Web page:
• line 16: After printing all elements of a row, a new line is necessary, and this is what the print() command does. Notice the indentation of this line! It must be part of the outer for loop
  • line 19: function call: A function will not be executed until it is called. Notice that while display() has no arguments, it still has brackets and need to be called with the brackets.

output

r\c 0:  1:  2:
0: [x] [x] [ ] 
1: [ ] [x] [o] 
2: [o] [ ] [o]

You can now continue this tutorial with the next step. Or, if you want to learn more about an elegant way to create lists with minimal code, read further on this page:

range()

This is a good moment to learn about python's very useful range() 'function':

range() is actually not a function but a type and you will see very often in python code. According to the official python documentation, The range type represents an immutable sequence of numbers and is commonly used for looping a specific number of times in for loops.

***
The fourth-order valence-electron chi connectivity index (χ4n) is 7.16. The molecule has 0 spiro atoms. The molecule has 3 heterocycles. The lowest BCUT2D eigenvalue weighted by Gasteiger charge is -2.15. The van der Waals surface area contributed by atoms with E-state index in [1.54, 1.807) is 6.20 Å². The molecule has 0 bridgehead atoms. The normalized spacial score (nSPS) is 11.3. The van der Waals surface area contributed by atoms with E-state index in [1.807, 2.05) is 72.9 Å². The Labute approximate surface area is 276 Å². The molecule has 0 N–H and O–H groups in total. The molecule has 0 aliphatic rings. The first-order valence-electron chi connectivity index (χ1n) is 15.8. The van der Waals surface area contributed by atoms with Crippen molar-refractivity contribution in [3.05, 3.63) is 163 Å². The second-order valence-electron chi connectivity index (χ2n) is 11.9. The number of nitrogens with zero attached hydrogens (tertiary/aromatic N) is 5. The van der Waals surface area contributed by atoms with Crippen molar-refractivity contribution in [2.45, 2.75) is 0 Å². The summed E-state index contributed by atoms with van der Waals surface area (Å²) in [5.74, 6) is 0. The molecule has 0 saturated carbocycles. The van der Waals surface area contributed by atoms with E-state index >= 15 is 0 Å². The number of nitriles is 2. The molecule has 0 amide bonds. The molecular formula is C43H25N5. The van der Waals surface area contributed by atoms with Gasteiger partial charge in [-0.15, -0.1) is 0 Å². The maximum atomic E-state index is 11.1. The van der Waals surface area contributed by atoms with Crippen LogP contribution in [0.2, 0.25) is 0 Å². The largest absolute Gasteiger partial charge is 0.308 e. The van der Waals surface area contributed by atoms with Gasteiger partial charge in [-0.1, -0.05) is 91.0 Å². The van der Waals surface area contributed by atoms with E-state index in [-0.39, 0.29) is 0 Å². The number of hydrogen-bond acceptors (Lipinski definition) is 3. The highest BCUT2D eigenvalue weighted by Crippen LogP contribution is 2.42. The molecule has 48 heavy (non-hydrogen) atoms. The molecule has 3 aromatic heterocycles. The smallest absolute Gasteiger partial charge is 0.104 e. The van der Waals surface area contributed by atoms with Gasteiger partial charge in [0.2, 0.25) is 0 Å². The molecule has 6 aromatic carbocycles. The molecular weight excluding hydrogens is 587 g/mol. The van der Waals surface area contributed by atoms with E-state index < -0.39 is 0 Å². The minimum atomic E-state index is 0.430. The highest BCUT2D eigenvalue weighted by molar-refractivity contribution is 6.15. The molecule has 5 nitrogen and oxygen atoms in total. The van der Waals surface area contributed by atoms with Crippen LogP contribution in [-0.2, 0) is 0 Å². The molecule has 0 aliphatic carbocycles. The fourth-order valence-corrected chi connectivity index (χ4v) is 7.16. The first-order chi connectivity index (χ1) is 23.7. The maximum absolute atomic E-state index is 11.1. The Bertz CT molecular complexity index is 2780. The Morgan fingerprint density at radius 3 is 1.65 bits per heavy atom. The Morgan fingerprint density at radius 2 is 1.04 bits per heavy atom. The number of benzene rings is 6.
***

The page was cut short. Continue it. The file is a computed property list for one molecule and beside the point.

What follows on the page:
>>> for x in range(4):
	print(x)

	
0
1
2
3

Basically, it creates an iterable that you can use in a for loop or for other purposes. You can also use it to quickly create a list, by typing

>>>list(range(10))
[0,1,2,3,4,5,6,7,8,9,10]

range() has two different syntaxes. Let's take a look what the official python documentation says:

range(stop)
range(start, stop[, step])

start, stop, and step are arguments of the function and must be integer values. The square brackets around step indicate that this argument is optional. Therefore, 3 different correct ways exist to call range():

  • range(stop)
  • range(start, stop)
  • range(start, stop, step)

If not start argument is given, range() starts counting with 0. The stop argument is never reached. If the step argument is not given python assumes the step value of 1.

It's best to start a pyhton shell and try it out for yourself:

>>> for x in range(4):
	print(x)

	
0
1
2
3
>>> list(range(1,6))
[1, 2, 3, 4, 5]
>>> list(range(5,17,3))
[5, 8, 11, 14]
>>> list(range(10,0,-1))
[10, 9, 8, 7, 6, 5, 4, 3, 2, 1]